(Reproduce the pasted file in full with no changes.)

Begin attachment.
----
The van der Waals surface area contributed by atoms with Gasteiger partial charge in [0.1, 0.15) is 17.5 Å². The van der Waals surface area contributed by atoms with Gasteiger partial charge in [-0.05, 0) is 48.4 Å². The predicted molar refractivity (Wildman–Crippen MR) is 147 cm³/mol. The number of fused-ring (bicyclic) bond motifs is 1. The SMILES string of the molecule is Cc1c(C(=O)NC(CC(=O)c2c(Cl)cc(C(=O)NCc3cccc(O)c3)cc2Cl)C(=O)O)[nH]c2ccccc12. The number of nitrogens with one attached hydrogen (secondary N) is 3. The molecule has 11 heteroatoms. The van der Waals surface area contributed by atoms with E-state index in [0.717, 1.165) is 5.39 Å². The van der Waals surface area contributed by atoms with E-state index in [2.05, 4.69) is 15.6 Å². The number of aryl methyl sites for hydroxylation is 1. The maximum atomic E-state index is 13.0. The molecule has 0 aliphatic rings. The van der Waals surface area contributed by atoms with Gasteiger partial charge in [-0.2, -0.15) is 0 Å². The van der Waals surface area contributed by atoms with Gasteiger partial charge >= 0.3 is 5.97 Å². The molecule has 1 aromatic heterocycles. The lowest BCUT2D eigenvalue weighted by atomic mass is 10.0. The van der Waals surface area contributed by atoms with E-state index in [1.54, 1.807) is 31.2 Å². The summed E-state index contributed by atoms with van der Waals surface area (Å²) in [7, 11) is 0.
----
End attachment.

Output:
The van der Waals surface area contributed by atoms with Gasteiger partial charge in [0.1, 0.15) is 17.5 Å². The van der Waals surface area contributed by atoms with Gasteiger partial charge in [-0.05, 0) is 48.4 Å². The predicted molar refractivity (Wildman–Crippen MR) is 147 cm³/mol. The number of fused-ring (bicyclic) bond motifs is 1. The SMILES string of the molecule is Cc1c(C(=O)NC(CC(=O)c2c(Cl)cc(C(=O)NCc3cccc(O)c3)cc2Cl)C(=O)O)[nH]c2ccccc12. The number of nitrogens with one attached hydrogen (secondary N) is 3. The molecule has 11 heteroatoms. The van der Waals surface area contributed by atoms with E-state index in [0.717, 1.165) is 5.39 Å². The van der Waals surface area contributed by atoms with E-state index in [2.05, 4.69) is 15.6 Å². The number of aryl methyl sites for hydroxylation is 1. The maximum atomic E-state index is 13.0. The molecule has 0 aliphatic rings. The van der Waals surface area contributed by atoms with Gasteiger partial charge in [-0.2, -0.15) is 0 Å². The van der Waals surface area contributed by atoms with Gasteiger partial charge >= 0.3 is 5.97 Å². The molecule has 1 aromatic heterocycles. The lowest BCUT2D eigenvalue weighted by atomic mass is 10.0. The van der Waals surface area contributed by atoms with E-state index in [1.54, 1.807) is 31.2 Å². The summed E-state index contributed by atoms with van der Waals surface area (Å²) in [7, 11) is 0.